Monday, March 12, 2012


***DISCLAIMER*** The following review is entirely my opinion. If you comment (which I encourage you to do) be respectful. If you don't agree with my opinion, that's fine. To each their own. I am just sharing my opinions and perspective. Finally, the reviews are given on a scale of 1-5. 1, of course, being terrible. 2, being not great. 3, being okay. 4, being good and 5, being epic!

Coonskin - 4 out of 5

A friend of mine on Facebook who loves movies just as much as I do recommended this one to me a couple of weeks ago.  Since he was the one who turned me on to the amazing classic cop drama Da Vinci's Inquest and since I will NEVER turn down a recommendation, I without hesitation agreed to watch this 1975 controversial film.

Even dead, Barry White still can't get enough of your love.

Ever notice how Bugs Bunny is all like, "What's up, Doc?"
and Brother Rabbit is all like, "What's the haps, Brother?"
Coonskin is about a prison break that acts as a backdrop to the film's main story.  While awaiting their escape ride, one convict tells the story of Brother Rabbit, Brother Bear and old Preacher Fox.  The film sheds its live-action candy-shell and bounces into mild-altering animation chocolate center that looks like it could make one have a Vietnam flashback without the danger of actually serving in Vietnam.  After losing their Southern home, the trio sets out to find their fortune in the city but discover a world of debauchery, racism, homophobia, violence and drugs.  The cartoons quickly take control of Harlem and must take on a racist dirty cop and finally taking on the Godfather, his wife and gay sons.  All this culminates in a battle for control for the city before returning to the live-action and the prison escape.  All the while the film managers to offend nearly every single person that can possibly exist.

The images that haunt Fred Phelps' dreams at night...or the images that delight him
every night.  You decide.

Prior to its release in the 70s, the film, without being viewed, was immediately declared racist, homophobic and deeply offensive.  One of the film's biggest detractors and a man who lead various protests against its release was none other than the Reverend Al Sharpton--who never actually saw the film but already made his decision on it, I thought judging a book by its cover was a bad thing...except in the case of Twilight.  You're not fooling anyone by having a chess piece on your books, Stephanie Meyer.  The plots to your books are nowhere NEAR complex as a single game of chess.  Hell, Mouse Trap is more thought-provoking than the stories and characters you create.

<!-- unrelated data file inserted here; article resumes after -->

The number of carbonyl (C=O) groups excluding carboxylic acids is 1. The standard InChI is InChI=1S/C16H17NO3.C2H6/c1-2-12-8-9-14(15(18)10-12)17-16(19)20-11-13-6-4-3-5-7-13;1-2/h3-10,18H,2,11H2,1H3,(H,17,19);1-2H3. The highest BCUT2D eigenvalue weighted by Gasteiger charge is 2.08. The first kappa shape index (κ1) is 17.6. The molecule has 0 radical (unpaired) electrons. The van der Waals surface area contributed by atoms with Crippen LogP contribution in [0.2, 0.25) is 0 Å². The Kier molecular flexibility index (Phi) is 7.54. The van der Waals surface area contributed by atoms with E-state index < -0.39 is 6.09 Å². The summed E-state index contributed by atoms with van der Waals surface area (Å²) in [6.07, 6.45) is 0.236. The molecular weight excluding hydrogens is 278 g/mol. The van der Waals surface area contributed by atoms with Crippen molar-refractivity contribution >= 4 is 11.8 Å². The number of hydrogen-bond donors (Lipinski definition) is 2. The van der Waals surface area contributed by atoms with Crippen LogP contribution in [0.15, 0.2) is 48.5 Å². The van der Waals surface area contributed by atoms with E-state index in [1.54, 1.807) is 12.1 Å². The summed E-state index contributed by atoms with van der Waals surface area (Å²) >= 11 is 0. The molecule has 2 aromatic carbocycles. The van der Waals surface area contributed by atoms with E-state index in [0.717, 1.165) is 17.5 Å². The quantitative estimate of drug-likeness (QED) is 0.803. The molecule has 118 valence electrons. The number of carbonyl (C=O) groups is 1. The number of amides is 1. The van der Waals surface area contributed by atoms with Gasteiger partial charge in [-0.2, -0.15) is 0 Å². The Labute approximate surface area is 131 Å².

Scatman Crothers is the man telling the story.  Hopefully he'll tell us about The Shining next!

Coonskin is far from a "let's be offensive for the sake of being offensive" piece of entertainment.  Sure it looks like that on the surface but Coonskin is actually a complex strata of satire that becomes more art than entertainment.  If Sharpton actually sat down and watched the film, he would see what famed animator and director Ralph Bakshi was trying to create.  Like all crafty men attacking a social issue, Bakshi used the concepts of racism and homophobia to attack racism and homophobia.  Sure that sounds like putting out fire with gasoline but what Bakshi delivered was so over-the-top that he put the fire out with a bazooka.

Hey, my old landlord is in this!

Bakshi took all the stereotypes that members of the Klan and guys who are scared of homosexuals to the extent that their usual form of insult is something along the lines of telling another man to perform a certain sexual act on their certain sexual part (which seems like an odd insult considering that person is homophobic)--anyway, Bakshi took all those things that the narrow-minded individuals of this country hold dear and threw them back into their faces with a sharp satirical edge and that edge aimed for the jugular...the jugular of the mind!  Bakshi fought racism and homophobia using racism and homophobia!  It's no wonder people got the wrong idea and protested this film.

Barry White is the voice of Brother Bear and, in case you were wondering, even at the end of
this blog, he STILL can't get enough of your love!

Coonskin went on to become a cult classic and will see its first DVD release this year.  Will this release be met with the controversy it was born with?  Probably not, but having this film still exist shows how far our society has come since the 70s and how much farther we still have to go.

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